Lap band surgery is used to reduce body mass. In this procedure, a person’s diet is reduced to lower weight. The person undergoing this surgery needs to follow a diet plan before and after the surgery. Here is more on this…
When people are overweight and obese, there is a weight loss surgery which can be carried out, that alters the anatomy of the stomach. This surgery is known as the Lap Band Surgery, which is a system that helps a person eat less food due to the altered size of the stomach. In this system, there is a silicon belt or collar which is known as the adjustable gastric band. It is placed around the upper part of the stomach in such a way that the stomach’s size is reduced to roughly the size of a ‘golf ball’. Post surgery, the stomach is capable of holding only an ounce of food, due to which, the appetite decreases, which in turn reduces weight. Since this is a surgery which is completely related to the digestive system, there is a specific diet which needs to be followed before and post the surgery.
Post having gone through the surgery, the amount of food required is always lesser than usual. The body has to get used to this change, and thus, it is advised to always follow a strict diet which would ensure this change. This diet is not only advised after the surgery, but also before it, so that the body does not go through a sudden change in food quantity, but gradually gets used to it. When people are overweight and obsessed with losing weight anyhow, they follow unhealthy options like crash diets. This surgery, though not very healthy, is a better weight loss option, since it is not permanent and can be adjusted with respect to one’s requirements.
Before the Surgery
There has to be some uniformity in every diet, and therefore, it also has a diet plan which has to be followed before the surgery takes place. One has to start with this plan about two weeks before the surgery. This pre-op diet is advised so that;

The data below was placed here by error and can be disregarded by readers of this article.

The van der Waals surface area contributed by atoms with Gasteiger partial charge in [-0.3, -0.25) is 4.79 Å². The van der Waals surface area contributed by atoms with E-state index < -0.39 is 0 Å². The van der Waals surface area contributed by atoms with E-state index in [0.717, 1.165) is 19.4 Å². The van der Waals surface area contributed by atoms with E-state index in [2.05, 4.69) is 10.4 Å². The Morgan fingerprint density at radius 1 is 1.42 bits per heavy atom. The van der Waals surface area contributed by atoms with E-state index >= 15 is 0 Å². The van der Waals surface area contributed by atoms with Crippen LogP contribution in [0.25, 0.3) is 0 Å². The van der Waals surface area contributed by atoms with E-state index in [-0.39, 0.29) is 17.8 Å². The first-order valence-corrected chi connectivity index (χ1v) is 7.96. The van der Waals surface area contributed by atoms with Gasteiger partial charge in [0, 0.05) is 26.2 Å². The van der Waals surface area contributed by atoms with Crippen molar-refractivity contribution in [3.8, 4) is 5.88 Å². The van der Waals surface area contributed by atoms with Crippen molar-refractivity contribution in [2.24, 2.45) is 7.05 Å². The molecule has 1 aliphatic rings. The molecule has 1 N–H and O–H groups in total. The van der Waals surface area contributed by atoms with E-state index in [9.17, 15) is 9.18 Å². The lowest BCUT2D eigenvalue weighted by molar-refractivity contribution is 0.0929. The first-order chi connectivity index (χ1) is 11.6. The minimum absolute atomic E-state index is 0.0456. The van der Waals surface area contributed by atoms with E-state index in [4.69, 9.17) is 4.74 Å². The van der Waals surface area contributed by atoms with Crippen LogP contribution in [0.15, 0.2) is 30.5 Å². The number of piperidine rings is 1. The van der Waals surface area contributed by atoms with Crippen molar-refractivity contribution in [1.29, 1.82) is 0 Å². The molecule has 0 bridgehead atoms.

- The surgery recovery time is shortened and there are no severe health effects.
- To reduce the fat around the liver and stomach so as to shrink the liver, because the surgery is not held as long as the liver is large.
- To reduce the fatty triglycerides from around the liver and spleen, and thus, to ensure lesser surgical bleeding.
- Increase the protein intake in the body, to protect and preserve the muscle tissue and produce enough energy till the operation.
Therefore, for all these necessary functions, this diet is to be administered. The foods included in this diet should be yogurt, fruit, cereal, eggs, oatmeal for breakfast, and lean meat or fish with green vegetables for any two meals a day. This diet could be designed differently for every patient but protein supplements are to be included. Have low carb foods other than bread, rice, potatoes, and reduce fatty intake of butter and cheese. Fried food and whole milk dairy along with alcohol and cigarettes should be avoided completely.
The diet post surgery has to be restricted, as gastric capacity gets reduced to 2 to 7 ounces of food only. Therefore, after surgery, for at least the first few days, one has to eat certain types and amounts of food only. The patient can’t eat more than 240 ml of food at a time, and can drink only 1 to 1.5 liters of water daily after 30 minutes of meal ingestion. The patient should avoid raw foods like apples, pears, mangoes, etc., seeded foods like blackberries, guavas, kiwis, popcorn, nuts like peanuts, almonds, cashews, etc., and fibrous foods like mandarin, oranges, and pineapples. This is because, they cause obstruction in the small intestine and are hard to digest. There are many side effects which result if proper care is not taken. Also, make sure to chew the food properly, avoid stretching, maintain hygiene, and gradually increase the level of physical activity. Have liquid, pureed, and soft non-fattening foods for the next 5 weeks, and go for regular checkups. Once recovery is complete, he can follow a regular food pattern and maintain health with exercise.
Disclaimer: This HealthHearty article is for informative purposes only, and should not be replaced for the advice of a medical professional.